There is a wonderful article in the January issue of Acres USA detailing the rise of seed libraries over the past decade. The history of BASIL, which has been housed at the Ecology Center going on 13 years, is laid out as a fore-runner of many subsequent seed library projects. We’ve included an excerpt below, and want to remind BASIL fans that the 13th Annual Seed Swap is on the horizon! Save the date, Friday, March 30th, for some powerful people and plant connections.
Excerpt from “Sowing Revolution: Seed Libraries Offer Hope for Freedom of Food” by Bill McDorman & Stephen Thomas:
A consciousness shift is taking place around the politics of food in the modern world. People are waking up to the battle raging over our dinner plates and realizing that victory hinges upon who controls the tiny seeds that are the source of all sustenance. To restore our freedom over food, it is essential that every community have access to a collectively owned treasure chest of seeds. Seed libraries represent our best hope for reclaiming this independence. As an added benefit, they boost regional biodiversity and resiliency by encouraging the cultivation of new crop varieties adapted to local growing conditions. With global temperatures on the rise and financial markets plummeting, a robust network of community foodsheds to replace the shaky monolith of industrial agriculture has become imperative for human survival.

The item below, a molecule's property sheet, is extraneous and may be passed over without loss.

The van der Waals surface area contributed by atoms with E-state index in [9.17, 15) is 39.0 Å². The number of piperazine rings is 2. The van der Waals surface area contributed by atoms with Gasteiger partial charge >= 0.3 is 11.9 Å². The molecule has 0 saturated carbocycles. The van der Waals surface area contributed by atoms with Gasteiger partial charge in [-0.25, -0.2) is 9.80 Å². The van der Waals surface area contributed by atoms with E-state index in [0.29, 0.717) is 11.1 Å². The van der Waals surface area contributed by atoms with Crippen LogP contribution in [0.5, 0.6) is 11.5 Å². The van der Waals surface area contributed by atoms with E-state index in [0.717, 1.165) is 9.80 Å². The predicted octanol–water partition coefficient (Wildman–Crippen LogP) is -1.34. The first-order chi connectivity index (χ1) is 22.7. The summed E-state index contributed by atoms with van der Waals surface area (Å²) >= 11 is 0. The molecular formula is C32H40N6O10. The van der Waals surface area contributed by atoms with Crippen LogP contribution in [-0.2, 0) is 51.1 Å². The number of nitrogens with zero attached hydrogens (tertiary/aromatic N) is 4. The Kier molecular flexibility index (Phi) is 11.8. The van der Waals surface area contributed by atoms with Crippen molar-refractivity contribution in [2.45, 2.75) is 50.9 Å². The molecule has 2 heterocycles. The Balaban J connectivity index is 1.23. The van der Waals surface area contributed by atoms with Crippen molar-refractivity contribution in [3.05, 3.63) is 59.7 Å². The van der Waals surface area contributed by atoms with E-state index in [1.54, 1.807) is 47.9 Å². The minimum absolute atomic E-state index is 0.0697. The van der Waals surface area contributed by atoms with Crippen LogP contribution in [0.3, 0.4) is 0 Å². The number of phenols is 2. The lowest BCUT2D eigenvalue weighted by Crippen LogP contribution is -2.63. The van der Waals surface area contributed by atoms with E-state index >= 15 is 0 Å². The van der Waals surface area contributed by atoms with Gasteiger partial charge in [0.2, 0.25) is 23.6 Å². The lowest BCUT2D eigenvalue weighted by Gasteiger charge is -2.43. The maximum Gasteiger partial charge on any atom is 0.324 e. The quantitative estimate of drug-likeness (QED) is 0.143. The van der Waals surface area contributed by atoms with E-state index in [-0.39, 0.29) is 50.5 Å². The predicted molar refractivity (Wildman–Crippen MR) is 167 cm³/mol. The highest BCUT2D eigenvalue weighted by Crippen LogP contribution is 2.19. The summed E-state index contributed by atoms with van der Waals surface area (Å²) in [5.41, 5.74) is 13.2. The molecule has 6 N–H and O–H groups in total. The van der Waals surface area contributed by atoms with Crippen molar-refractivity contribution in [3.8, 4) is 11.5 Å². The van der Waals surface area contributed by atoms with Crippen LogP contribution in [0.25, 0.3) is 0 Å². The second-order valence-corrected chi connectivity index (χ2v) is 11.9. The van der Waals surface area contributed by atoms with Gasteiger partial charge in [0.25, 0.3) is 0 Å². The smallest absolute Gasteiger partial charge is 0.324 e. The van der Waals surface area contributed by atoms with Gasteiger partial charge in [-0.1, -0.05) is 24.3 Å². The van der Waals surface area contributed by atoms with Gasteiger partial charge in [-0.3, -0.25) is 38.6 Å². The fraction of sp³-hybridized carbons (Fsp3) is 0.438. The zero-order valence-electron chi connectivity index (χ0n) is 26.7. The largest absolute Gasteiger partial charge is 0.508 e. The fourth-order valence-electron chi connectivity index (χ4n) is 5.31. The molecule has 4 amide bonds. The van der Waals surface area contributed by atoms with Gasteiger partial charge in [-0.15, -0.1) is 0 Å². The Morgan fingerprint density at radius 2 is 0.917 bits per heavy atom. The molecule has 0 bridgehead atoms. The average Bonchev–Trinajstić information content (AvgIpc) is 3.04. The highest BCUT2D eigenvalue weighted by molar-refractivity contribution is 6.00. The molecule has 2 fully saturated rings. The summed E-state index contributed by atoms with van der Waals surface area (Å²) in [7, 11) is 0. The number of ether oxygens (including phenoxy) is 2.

The seed library story begins, appropriately, with a rebellion. In late November 1999, thousands of anti-globalization activists descended on Seattle to protest a meeting of the World Trade Organization. The massive demonstrations shut down the city for days. Sascha DuBrul, a 24-year-old activist and New York native living in Berkeley, took part in the protests and returned to California charged with excitement. “It was a really vibrant time,” he recalls. “Here in the Bay Area, there were all these amazing projects starting up that are still around.”
Seeds were DuBrul’s newly discovered passion. While interning at a CSA farm in British Colombia the previous year, he became fascinated by the invigorating genetic relationships that arose when domestic crops intermingled with their wild relatives. Diversity was the key to the health of a community, he realized, be it plant or human. This idea had great relevance to urban spaces where people live in close quarters but thrive on cultural differences. “I had this vision of articulating the relationship between biological and cultural diversity, and bringing that idea to kids in the city,” says DuBrul.
That opportunity soon came following a Faustian deal between the University of California at Berkeley and the Swiss agribusiness giant Novartis. One of the first decrees under the alliance was for the eviction of an on-campus CSA farm to make way for trials of genetically modified corn. “There were all these seeds left over in a cabinet and nothing was going on,” recalls DuBrul. “So I thought, ‘Hey, why don’t we start a seed library?’ We could have a collection of seeds that people can take out, and then have regular seed saving workshops where gardeners can come and learn the basic techniques.” His vision quickly blossomed into the first seed lending library: the Bay Area Seed Interchange Library, or BASIL.
DuBrul counts an unlikely pair of inspirations behind his BASIL project: Gary Paul Nabhan, co-founder of Native Seeds/SEARCH and father of the local food movement, and the Black Panthers. “Reading [Nabhan’s] book Enduring Seeds rocked my world,” he says, “and the Panthers had this history of community controlled movements where people took over their communities for their own.” Over the next nine months BASIL flourished out of the nonprofit Ecology Center as a grassroots hub for seed saving and self-reliance in the Berkeley community.